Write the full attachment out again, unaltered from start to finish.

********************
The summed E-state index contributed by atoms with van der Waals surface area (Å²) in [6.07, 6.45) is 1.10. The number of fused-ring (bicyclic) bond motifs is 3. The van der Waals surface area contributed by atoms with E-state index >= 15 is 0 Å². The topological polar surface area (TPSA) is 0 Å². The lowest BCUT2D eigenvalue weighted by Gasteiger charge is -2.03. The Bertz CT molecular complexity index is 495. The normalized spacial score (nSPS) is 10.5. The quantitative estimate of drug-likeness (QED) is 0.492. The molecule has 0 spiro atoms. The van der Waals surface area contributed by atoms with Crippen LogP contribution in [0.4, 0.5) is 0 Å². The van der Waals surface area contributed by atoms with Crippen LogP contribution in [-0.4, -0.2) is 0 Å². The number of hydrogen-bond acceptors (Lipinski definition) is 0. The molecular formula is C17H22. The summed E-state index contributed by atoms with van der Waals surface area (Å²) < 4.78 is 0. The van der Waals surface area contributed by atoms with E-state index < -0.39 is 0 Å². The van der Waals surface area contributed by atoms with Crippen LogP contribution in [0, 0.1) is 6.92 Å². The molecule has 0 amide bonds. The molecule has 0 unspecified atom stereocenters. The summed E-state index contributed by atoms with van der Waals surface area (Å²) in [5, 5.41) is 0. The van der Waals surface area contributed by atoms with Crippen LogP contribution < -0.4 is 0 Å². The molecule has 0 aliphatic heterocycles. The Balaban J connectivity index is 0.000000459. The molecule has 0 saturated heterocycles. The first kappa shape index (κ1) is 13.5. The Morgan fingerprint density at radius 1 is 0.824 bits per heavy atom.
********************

The summed E-state index contributed by atoms with van der Waals surface area (Å²) in [6.07, 6.45) is 1.10. The number of fused-ring (bicyclic) bond motifs is 3. The van der Waals surface area contributed by atoms with E-state index >= 15 is 0 Å². The topological polar surface area (TPSA) is 0 Å². The lowest BCUT2D eigenvalue weighted by Gasteiger charge is -2.03. The Bertz CT molecular complexity index is 495. The normalized spacial score (nSPS) is 10.5. The quantitative estimate of drug-likeness (QED) is 0.492. The molecule has 0 spiro atoms. The van der Waals surface area contributed by atoms with Crippen LogP contribution in [0.4, 0.5) is 0 Å². The van der Waals surface area contributed by atoms with Crippen LogP contribution in [-0.4, -0.2) is 0 Å². The number of hydrogen-bond acceptors (Lipinski definition) is 0. The molecular formula is C17H22. The summed E-state index contributed by atoms with van der Waals surface area (Å²) < 4.78 is 0. The van der Waals surface area contributed by atoms with E-state index < -0.39 is 0 Å². The van der Waals surface area contributed by atoms with Crippen LogP contribution in [0, 0.1) is 6.92 Å². The molecule has 0 amide bonds. The molecule has 0 unspecified atom stereocenters. The summed E-state index contributed by atoms with van der Waals surface area (Å²) in [5, 5.41) is 0. The van der Waals surface area contributed by atoms with Crippen LogP contribution < -0.4 is 0 Å². The molecule has 0 aliphatic heterocycles. The Balaban J connectivity index is 0.000000459. The molecule has 0 saturated heterocycles. The first kappa shape index (κ1) is 13.5. The Morgan fingerprint density at radius 1 is 0.824 bits per heavy atom.